The woman driving past might not have recognized this Jesus, but Thomas did. Do we?

Here is my own story about doubt and fear and wounds. Sixteen years ago -- very early in my conversion, when I still doubted the existence of God -- I dropped my husband off at the dentist for a root canal. Ordinarily, I’d have gone to my office at UNR to work until I had to pick him up, but I’d had an awful week and was in an awful mood. Work was the last place I wanted to be. So instead of driving north on McCarran to get to UNR, I drove south, to Barnes & Noble.

At least, I tried. After a mile or so, I hit a detour that led me into a maze of side streets. I followed the detour until I realized that I wasn’t going south anymore. Mount Rose was no longer on my right. It was on my left, and Peavine was ahead of me. I was going north. So I turned, got the car pointed south again – Mount Rose on my right – and kept driving. A few minutes later, I realized that the mountain had moved. It was again to my left. I was going north.

I did a u-turn. A u-turn meant that I was going in the opposite direction: south. But by the time I got to a set of on-ramps for 395, I’d realized that I was, once again, driving north.

Fine. I’d get on the highway. I’d get on 395 South, and I’d go to Barnes & Noble. Except that somehow, I took the wrong ramp.  I was on 395 North.
 
At that point I took a deep breath and said, to the God I wasn’t at all sure I believed in, “All right!  I’ll go to the office, but I’m not talking to anyone, and I’m not doing any work!”  I want to stress that I was not enjoying this process. I was terrified by my inability to steer my own car. I was terrified by my impression that a giant hand was reaching out of the sky and rerouting my Honda Accord like a child’s matchbox toy. What was going on? Was I losing my mind?

I got to UNR. I stalked into my office. I slammed the door, sat down at my computer, and started playing solitaire. No more than two minutes after I’d gotten there, someone knocked on my door. I ripped it open, ready to scream, “Who are you, and what do you want?”

It was one of my students. He was crying.  His forty-three year old mother had died very unexpectedly the night before, and he needed someone to talk to.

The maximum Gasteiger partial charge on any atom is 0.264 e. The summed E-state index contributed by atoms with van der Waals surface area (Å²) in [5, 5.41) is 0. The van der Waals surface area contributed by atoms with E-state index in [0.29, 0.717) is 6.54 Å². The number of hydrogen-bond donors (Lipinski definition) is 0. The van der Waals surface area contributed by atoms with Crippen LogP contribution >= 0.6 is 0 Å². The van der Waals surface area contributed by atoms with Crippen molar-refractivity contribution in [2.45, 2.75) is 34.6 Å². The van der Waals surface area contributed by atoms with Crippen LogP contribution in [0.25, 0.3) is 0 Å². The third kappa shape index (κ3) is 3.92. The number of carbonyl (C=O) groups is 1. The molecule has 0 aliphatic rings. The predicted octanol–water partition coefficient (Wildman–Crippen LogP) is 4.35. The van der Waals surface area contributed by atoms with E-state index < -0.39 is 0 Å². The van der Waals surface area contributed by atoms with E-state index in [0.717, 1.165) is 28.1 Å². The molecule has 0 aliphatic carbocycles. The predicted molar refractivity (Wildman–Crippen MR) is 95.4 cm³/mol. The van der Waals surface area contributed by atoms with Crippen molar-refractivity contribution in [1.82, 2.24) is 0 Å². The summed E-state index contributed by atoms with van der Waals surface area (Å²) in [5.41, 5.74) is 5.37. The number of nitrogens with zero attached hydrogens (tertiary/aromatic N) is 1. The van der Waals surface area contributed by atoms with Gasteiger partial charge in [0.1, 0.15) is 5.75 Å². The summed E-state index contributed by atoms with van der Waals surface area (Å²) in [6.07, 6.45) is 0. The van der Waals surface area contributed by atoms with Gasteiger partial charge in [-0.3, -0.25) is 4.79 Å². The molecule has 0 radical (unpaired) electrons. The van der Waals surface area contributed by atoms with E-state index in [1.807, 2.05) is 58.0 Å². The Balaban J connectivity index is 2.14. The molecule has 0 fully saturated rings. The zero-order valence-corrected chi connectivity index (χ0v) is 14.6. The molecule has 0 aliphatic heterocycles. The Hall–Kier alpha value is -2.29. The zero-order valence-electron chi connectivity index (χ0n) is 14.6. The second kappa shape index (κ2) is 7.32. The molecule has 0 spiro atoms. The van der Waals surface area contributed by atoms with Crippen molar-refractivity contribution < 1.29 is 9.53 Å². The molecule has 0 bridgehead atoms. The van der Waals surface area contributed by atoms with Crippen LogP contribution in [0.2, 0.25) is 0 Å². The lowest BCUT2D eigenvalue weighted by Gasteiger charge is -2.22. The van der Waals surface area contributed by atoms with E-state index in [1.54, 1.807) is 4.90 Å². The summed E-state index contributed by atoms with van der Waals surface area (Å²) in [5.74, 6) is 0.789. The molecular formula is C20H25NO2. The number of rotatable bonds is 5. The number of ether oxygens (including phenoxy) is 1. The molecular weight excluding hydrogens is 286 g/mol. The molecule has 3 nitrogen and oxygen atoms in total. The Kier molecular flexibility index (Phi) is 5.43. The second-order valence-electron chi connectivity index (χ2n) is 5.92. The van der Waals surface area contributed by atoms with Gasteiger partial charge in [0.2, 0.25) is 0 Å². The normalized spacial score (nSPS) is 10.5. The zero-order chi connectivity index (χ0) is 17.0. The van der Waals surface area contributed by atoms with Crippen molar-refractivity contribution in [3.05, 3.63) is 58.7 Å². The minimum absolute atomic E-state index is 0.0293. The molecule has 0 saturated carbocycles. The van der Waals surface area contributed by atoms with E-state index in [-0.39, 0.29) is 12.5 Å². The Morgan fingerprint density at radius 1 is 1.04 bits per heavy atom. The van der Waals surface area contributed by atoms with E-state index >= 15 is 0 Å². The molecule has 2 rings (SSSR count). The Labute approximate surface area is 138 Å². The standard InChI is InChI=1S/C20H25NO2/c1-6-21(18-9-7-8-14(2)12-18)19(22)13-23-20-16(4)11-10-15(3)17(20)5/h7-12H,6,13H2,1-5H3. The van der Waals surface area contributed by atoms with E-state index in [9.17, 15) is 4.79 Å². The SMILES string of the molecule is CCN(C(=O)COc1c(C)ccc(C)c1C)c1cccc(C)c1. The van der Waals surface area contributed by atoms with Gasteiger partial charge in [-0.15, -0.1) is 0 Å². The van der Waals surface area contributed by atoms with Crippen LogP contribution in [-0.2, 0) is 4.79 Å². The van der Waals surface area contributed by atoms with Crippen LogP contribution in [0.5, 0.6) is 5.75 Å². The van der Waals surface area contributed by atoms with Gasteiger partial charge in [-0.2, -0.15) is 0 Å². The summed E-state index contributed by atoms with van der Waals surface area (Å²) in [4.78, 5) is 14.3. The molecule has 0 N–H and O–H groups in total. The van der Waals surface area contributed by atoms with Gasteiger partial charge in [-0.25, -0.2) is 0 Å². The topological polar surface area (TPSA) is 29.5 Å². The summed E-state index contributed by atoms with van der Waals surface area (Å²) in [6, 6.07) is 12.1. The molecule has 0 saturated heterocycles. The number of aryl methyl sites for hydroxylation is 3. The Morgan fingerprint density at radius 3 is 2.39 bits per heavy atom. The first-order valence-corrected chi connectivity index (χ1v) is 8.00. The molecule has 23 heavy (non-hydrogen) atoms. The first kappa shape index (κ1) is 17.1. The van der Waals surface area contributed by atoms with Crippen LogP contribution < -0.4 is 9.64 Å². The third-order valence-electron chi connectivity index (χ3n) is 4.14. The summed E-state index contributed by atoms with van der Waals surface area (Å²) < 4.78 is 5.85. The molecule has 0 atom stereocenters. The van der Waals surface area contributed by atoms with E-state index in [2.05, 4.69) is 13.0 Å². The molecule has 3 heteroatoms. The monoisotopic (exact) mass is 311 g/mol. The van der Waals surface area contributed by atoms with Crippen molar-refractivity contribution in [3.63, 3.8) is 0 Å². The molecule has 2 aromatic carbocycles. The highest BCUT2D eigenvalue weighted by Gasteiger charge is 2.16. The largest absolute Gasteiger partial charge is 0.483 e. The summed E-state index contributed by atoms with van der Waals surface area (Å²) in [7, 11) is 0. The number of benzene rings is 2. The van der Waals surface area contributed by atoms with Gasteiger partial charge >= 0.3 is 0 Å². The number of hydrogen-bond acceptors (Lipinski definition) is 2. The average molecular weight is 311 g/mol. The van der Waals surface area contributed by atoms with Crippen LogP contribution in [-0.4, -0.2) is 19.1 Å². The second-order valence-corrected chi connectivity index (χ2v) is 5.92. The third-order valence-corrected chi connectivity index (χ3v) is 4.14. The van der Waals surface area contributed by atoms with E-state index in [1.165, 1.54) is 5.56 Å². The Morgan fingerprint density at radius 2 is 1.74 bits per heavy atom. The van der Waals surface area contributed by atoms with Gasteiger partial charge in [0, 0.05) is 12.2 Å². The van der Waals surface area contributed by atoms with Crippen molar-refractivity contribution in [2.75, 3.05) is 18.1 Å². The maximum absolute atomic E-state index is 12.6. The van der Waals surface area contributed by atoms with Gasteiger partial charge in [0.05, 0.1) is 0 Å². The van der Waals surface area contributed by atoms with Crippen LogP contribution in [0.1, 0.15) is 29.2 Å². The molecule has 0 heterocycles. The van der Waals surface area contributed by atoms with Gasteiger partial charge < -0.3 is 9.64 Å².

My doubt dissolved that day.

When we’re afraid, we lock ourselves in. But Jesus calls us to open our doors to people who are hurting, who are wounded. That’s how we let God in. And if God, being God, gets in anyway, through all our locks and deadbolts, it’s still important for us to open the door freely. That kind of welcome makes us more like the God we follow: the God who welcomes all, who embraces all, who has promised that anyone who knocks will find the door opened.

I’ve mentioned that many of the people I love are non-believers. Two of those people are my parents. My father, deeply wounded by church when he was a child, spent the rest of his life railing furiously against God. My mother simply dismissed faith as irrelevant and ridiculous. Both of them were utterly baffled -- and, I think, embarrassed -- when I started attending church.

Both lived well into their eighties. The day my father died, in March of 2009, he kept raising his hand and twisting a doorknob, trying to open an invisible door. I thought that was interesting, and I told the story to my mother, who had been divorced from him for many years. She died thirteen months after he did, on April 11, 2010. Easter was the last time she came downstairs to eat dinner with the rest of the family. She died the next Sunday: Doubting Thomas Sunday.

The day before my mother died, she slid in and out of consciousness. But at one point, she lifted her head and stared at a spot in the air in front of her. Then she raised her hand and knocked on a door my sister and I couldn’t see.

What was behind the doors my non-believing parents were so eager to open? I don’t know, and I won’t know until I go through my own. But I believe that they found themselves welcomed into the presence of Christ. I believe that they are now healed and whole, dwelling in the mansions of the loving God who embraces all of us: the fearful and the wounded, those who doubt, and those who do not -- cannot -- believe until at last they meet the risen Lord face to face.

Amen.